In virtually all relationships, whether business or personal, there is an initial euphoria stage, commonly referred to as the honeymoon. At the start of a relationship, expectations and enthusiasm are the highest and we tend to see the things that we want (hope) to see.
Unfortunately, as we all know, the honeymoon eventually ends.
The reason for this is quite simple. While we think we enter relationships literally with a blank slate, this is simply not the case. All individuals have expectations about the nature of their relationships and intentions as to the outcome. Since we rarely discuss these expectations and intentions openly, fulfilling them becomes highly improbable. When was the last time you met someone who always was exactly the way you wanted them to be? And when were you last in a relationship where things turned out exactly the way you wanted them to?
The result is unfulfilled expectations and thwarted intentions, leaving us disappointed and often disillusioned. Once a disappointment has occurred and a person becomes upset, the same mistake is often repeated. Again, rather than discussing the unfulfilled expectation or thwarted intention, no one says anything. In the existing paradigm, communication is often the choice of last resort.
Remember, in the existing paradigm, the predominant human emotion is fear. Once again, fear is the primary culprit in the failure to acknowledge disappointment — fear of offending or appearing foolish, fear of inviting a confrontation and fear of the consequences that such a confrontation will create. Or, when people do tell others they are upset by their behavior, they often deliver their feelings as a personal attack or an attempt to assign blame, fault or guilt. No wonder, the primary response is defensiveness.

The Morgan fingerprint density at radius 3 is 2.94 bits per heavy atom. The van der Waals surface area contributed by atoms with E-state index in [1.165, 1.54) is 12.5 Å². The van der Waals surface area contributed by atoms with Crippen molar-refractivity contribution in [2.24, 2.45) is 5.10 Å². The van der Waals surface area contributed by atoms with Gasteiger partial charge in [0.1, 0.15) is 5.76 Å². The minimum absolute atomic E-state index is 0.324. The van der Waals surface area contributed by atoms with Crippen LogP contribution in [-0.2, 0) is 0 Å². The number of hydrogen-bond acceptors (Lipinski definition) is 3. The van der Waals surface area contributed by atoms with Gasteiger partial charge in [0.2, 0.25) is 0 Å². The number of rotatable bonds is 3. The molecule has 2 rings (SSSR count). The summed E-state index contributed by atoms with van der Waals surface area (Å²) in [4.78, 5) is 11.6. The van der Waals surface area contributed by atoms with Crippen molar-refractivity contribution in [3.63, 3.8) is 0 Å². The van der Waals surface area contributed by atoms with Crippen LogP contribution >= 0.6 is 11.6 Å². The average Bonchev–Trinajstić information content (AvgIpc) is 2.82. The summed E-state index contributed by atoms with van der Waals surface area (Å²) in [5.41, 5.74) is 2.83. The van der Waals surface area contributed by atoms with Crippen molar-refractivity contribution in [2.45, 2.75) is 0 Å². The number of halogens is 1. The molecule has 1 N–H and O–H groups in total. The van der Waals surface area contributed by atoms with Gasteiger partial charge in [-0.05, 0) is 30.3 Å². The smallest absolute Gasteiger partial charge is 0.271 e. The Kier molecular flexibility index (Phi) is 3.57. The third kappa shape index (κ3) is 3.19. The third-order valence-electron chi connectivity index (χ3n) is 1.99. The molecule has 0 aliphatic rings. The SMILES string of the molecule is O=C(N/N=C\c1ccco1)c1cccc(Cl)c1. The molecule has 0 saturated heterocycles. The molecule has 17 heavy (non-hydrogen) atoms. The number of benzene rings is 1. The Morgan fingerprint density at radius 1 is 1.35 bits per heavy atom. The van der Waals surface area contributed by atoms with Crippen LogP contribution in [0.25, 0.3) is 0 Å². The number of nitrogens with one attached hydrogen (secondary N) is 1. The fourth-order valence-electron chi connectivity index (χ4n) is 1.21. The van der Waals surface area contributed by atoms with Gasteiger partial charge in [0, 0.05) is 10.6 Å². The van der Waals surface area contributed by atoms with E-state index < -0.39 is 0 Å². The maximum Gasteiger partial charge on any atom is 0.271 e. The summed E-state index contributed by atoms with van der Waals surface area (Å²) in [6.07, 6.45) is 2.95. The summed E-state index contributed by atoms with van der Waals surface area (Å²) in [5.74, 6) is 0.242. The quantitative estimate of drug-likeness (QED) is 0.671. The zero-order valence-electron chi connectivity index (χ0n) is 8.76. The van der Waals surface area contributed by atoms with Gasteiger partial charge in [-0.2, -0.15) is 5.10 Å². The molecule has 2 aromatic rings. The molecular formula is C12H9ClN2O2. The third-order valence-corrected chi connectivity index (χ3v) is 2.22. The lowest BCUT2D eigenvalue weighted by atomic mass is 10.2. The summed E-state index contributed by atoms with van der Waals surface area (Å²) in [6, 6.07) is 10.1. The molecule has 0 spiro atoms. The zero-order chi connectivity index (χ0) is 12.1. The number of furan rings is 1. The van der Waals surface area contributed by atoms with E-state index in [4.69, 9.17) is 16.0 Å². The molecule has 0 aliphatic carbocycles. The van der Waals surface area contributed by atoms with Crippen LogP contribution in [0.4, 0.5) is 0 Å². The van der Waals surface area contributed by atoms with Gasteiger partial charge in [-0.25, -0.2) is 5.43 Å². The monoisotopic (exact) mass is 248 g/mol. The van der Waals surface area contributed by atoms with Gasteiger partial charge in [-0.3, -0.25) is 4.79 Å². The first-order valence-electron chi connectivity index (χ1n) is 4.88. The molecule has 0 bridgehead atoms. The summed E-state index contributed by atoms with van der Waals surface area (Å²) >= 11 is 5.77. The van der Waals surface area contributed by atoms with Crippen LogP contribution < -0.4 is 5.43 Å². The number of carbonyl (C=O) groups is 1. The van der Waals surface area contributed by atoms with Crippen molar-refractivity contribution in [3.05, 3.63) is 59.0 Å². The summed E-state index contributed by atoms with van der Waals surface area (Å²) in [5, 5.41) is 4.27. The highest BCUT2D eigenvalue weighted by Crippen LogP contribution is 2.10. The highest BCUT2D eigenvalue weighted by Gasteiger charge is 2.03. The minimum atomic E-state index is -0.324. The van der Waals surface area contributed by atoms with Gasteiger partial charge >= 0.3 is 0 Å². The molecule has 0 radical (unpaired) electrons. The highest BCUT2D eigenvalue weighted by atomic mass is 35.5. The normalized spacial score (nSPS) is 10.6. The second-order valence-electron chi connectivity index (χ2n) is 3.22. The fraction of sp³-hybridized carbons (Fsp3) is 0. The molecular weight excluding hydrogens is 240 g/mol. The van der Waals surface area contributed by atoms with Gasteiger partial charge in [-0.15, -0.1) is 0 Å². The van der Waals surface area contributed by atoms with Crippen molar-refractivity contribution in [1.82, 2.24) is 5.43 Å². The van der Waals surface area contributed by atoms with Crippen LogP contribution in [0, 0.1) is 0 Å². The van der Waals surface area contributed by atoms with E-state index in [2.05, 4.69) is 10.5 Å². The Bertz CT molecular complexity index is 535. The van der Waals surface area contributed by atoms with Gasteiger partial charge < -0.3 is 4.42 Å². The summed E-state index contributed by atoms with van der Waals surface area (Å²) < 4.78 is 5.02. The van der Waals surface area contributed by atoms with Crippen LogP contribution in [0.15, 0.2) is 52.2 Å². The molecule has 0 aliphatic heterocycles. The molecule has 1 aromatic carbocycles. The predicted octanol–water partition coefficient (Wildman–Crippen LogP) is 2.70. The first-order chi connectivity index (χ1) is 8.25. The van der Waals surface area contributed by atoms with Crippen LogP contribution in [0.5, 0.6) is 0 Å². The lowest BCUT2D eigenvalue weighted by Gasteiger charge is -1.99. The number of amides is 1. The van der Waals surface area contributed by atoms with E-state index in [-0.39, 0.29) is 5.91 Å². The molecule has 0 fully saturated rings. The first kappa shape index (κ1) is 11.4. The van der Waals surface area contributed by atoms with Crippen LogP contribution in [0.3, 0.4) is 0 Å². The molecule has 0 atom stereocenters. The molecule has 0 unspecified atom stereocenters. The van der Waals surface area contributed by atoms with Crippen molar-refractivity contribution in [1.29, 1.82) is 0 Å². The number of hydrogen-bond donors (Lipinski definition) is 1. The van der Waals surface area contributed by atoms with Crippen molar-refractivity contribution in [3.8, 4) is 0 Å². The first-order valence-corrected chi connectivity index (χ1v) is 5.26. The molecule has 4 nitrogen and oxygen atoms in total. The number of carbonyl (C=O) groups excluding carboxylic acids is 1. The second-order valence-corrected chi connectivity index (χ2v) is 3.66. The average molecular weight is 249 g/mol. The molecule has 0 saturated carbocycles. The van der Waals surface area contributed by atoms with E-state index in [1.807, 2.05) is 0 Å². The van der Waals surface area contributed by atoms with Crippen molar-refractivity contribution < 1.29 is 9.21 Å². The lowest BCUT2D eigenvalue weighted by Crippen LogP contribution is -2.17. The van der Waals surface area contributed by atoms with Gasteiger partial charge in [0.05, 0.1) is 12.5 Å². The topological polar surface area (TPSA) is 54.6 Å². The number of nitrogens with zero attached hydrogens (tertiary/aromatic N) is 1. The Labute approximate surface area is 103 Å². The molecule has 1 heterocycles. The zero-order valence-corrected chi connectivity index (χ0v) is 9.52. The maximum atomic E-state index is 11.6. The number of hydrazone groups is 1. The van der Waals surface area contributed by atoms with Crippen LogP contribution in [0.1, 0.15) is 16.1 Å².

In Your Mind`s File Room
In the existing paradigm, people operate under the assumption that ignoring or suppressing disappointments and upset feelings will make the episode pass. It doesn`t. Rather, when we don`t communicate, we instead go into the great metaphorical file room in our minds, find a file cabinet that has some empty space, take a file folder and put the person`s name on it and carefully deposit the disappointment into the file.
The metaphorical file becomes a place to store evidence reinforcing the initial judgment. Rather than silence making the bad feelings go away, what happens instead is that they fester. Without communication, these evaluations become the individual`s reality, i.e. their paradigm about the other person.
Any distinction between the actual facts of the original occurrence and their interpretation, as stored in the file, disappears.
Just about everyone opens such files and collects evidence. In their minds, they are exonerating themselves of any responsibility for the collapse of their relationships. Undelivered communications, rather than disappearing, escalate and kill countless relationships. Inevitably, people will fight about something and, in such an environment, the best scenario that a company can often hope for is peaceful coexistence and polite superficial conversation among virtual strangers. Sound familiar?
What makes all of this particularly disastrous is that it robs the company of any real possibility of success. As we have written about previously (see the post entitled The X-Factor: Alignment), the success of an organization is a function of the degree to which the people within it are all aligned on a common vision for the future. How can this occur when people are not communicating and walking around carrying files? And, in just about every company The Scott Hunter Group has worked with over the last sixteen years, the number one problem is the breakdown in relationships as a result of a failure to communicate.
People who live in the possible paradigm operate differently. They understand that quality relationships are critical to the success of a team and that communication is the fundamental basis of quality relationships. They further understand that they must keep their files empty and deal with issues immediately when they arise.